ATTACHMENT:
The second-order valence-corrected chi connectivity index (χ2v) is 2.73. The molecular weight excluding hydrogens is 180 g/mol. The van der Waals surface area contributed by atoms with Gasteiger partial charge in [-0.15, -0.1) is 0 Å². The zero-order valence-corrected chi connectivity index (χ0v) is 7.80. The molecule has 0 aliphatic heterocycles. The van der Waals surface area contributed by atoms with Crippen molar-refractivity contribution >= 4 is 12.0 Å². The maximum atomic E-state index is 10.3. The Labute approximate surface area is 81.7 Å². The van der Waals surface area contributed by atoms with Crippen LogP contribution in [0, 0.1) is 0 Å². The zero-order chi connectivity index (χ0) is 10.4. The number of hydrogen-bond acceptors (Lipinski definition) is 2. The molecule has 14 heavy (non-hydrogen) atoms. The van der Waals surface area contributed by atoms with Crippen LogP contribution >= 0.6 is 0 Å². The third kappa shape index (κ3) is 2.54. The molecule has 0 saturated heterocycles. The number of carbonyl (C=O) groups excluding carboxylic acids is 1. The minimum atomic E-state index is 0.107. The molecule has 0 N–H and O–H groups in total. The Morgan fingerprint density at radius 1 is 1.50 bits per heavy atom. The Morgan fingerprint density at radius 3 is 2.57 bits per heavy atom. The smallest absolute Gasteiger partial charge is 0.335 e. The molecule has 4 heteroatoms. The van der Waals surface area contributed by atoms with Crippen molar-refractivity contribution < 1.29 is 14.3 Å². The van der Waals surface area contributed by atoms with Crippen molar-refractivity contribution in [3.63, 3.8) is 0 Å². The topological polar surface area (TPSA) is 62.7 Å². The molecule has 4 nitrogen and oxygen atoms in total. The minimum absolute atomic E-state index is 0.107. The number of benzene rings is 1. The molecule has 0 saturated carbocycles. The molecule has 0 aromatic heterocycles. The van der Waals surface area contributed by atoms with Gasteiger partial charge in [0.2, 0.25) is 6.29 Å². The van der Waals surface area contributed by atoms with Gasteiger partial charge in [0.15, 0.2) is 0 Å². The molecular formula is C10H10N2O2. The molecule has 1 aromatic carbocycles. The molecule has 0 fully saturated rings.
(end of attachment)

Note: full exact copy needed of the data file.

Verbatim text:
The second-order valence-corrected chi connectivity index (χ2v) is 2.73. The molecular weight excluding hydrogens is 180 g/mol. The van der Waals surface area contributed by atoms with Gasteiger partial charge in [-0.15, -0.1) is 0 Å². The zero-order valence-corrected chi connectivity index (χ0v) is 7.80. The molecule has 0 aliphatic heterocycles. The van der Waals surface area contributed by atoms with Crippen molar-refractivity contribution >= 4 is 12.0 Å². The maximum atomic E-state index is 10.3. The Labute approximate surface area is 81.7 Å². The van der Waals surface area contributed by atoms with Crippen LogP contribution in [0, 0.1) is 0 Å². The zero-order chi connectivity index (χ0) is 10.4. The number of hydrogen-bond acceptors (Lipinski definition) is 2. The molecule has 14 heavy (non-hydrogen) atoms. The van der Waals surface area contributed by atoms with Crippen LogP contribution >= 0.6 is 0 Å². The third kappa shape index (κ3) is 2.54. The molecule has 0 saturated heterocycles. The number of carbonyl (C=O) groups excluding carboxylic acids is 1. The minimum atomic E-state index is 0.107. The molecule has 0 N–H and O–H groups in total. The Morgan fingerprint density at radius 1 is 1.50 bits per heavy atom. The Morgan fingerprint density at radius 3 is 2.57 bits per heavy atom. The smallest absolute Gasteiger partial charge is 0.335 e. The molecule has 4 heteroatoms. The van der Waals surface area contributed by atoms with Crippen molar-refractivity contribution < 1.29 is 14.3 Å². The van der Waals surface area contributed by atoms with Crippen molar-refractivity contribution in [3.63, 3.8) is 0 Å². The topological polar surface area (TPSA) is 62.7 Å². The molecule has 4 nitrogen and oxygen atoms in total. The minimum absolute atomic E-state index is 0.107. The number of benzene rings is 1. The molecule has 0 saturated carbocycles. The molecule has 0 aromatic heterocycles. The van der Waals surface area contributed by atoms with Gasteiger partial charge in [0.2, 0.25) is 6.29 Å². The van der Waals surface area contributed by atoms with Gasteiger partial charge in [0.15, 0.2) is 0 Å². The molecular formula is C10H10N2O2. The molecule has 1 aromatic carbocycles. The molecule has 0 fully saturated rings.